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Finnegans Wake in Chinese
Posted: 05 February 2013 10:34 AM   [ Ignore ]
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“The things I lost are mostly the sentences, because Joyce’s sentences are so different from common sentences,” she says, adding that she often broke them up into shorter, simpler phrases – otherwise, the average reader “would think that I just mistranslated Joyce. So my translation is more clear than the original book.

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Posted: 05 February 2013 03:11 PM   [ Ignore ]   [ # 1 ]
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Well, yes.

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Posted: 05 February 2013 05:11 PM   [ Ignore ]   [ # 2 ]
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Is it supposed to be clear?  I’ve never read it but I thought it was more music than prose.

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Posted: 06 February 2013 05:17 AM   [ Ignore ]   [ # 3 ]
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Well, yes.

. Its storyline, in itself, is not gripping.
Without Joyce’s entertaining turn of phrase, what do you have? Just a meandering bag of half-crazy

I suspect the same is true of Kafka and that, by not learning German, I’ve missed much that is great.

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Posted: 06 February 2013 12:18 PM   [ Ignore ]   [ # 4 ]
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I’ve missed much that is great.

You haven’t missed a thing, OP Tipping.  You can be a very “well-read” person by getting hold of a a list of writers who are considered “good” or “great”, and a copy of the “Oxford Book of Quotations”. Very few people will ever contradict you, or correct you, because an awful lot of them haven’t read any of that stuff either (be careful with aldiboronti, though - he’s tricky ;-).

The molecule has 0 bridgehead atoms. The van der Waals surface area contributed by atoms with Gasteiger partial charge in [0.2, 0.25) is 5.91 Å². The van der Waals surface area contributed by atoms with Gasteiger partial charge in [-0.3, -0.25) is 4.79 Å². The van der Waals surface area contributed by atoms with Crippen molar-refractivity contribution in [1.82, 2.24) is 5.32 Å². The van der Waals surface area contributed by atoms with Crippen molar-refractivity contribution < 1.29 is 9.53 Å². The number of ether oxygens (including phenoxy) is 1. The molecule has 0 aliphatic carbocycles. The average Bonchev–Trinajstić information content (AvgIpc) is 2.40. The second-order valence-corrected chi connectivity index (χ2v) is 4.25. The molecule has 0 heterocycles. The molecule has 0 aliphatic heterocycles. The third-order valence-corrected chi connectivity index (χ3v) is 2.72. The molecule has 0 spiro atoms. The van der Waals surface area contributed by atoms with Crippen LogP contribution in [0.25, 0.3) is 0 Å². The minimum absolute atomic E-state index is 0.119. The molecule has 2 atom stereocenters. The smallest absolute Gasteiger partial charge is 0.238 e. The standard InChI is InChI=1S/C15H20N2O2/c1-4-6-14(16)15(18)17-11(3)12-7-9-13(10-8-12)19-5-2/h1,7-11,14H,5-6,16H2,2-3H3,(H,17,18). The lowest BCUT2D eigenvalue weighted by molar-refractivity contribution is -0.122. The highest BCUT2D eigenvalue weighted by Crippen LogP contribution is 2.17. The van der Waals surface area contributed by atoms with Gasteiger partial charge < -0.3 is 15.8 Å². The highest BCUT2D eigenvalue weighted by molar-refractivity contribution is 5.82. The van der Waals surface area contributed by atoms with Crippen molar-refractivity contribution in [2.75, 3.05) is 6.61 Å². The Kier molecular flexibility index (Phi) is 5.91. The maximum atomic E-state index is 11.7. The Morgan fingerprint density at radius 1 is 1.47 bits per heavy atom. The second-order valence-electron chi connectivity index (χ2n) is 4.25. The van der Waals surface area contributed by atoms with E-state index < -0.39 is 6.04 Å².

As for non-English writers - see Stephen Potter on “Lifemanship”—the part about “Rilking”.

Ephraim Kishon, an Israel humorist, once memorably carried out a survey on a roomful of people who were critically discussing Dr. Zhivago. He found that the furthest anybody had got through the book, was one chap who’d actually made it to page 26.

;-)

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Posted: 06 February 2013 12:50 PM   [ Ignore ]   [ # 5 ]
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I don’t know, I think Kafka’s “Metamorphosis” is certainly worth a read, since, whether it deserves all the praise heaped on its head or not, it is certainly thought provoking, and by no means painful to tread through.  (I can’t vouch for whether reading it in the original German adds to one’s experience or not, only having read it in English.) What did at least mildly hamper my reading of it, though, was that, for some reason, the course syllabus described it, IIRC, as a tale about “a young man’s gradual transformation into an insect.” [Spoiler alert: the transformation occurs instantaneously.] All I can figure is that the professor (or TA?) meant that while the protagonist underwent an immediate physical transformation, his inner transformation was much more gradual.

Speaking of German works being translated into English, I’ve heard the interesting, if quite possibly aprocryphal, story that many German philosophy students prefer to read the English translation of some of Kant’s works (particularly the “Critique of Pure Reason") to the original German, as the English versions are said to be easier to follow.  I did a little googling to try to either confirm or debunk this story, but found nothing conclusive.

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Posted: 06 February 2013 02:21 PM   [ Ignore ]   [ # 6 ]
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the interesting, if quite possibly aprocryphal, story that many German philosophy students prefer to read the English translation of some of Kant’s works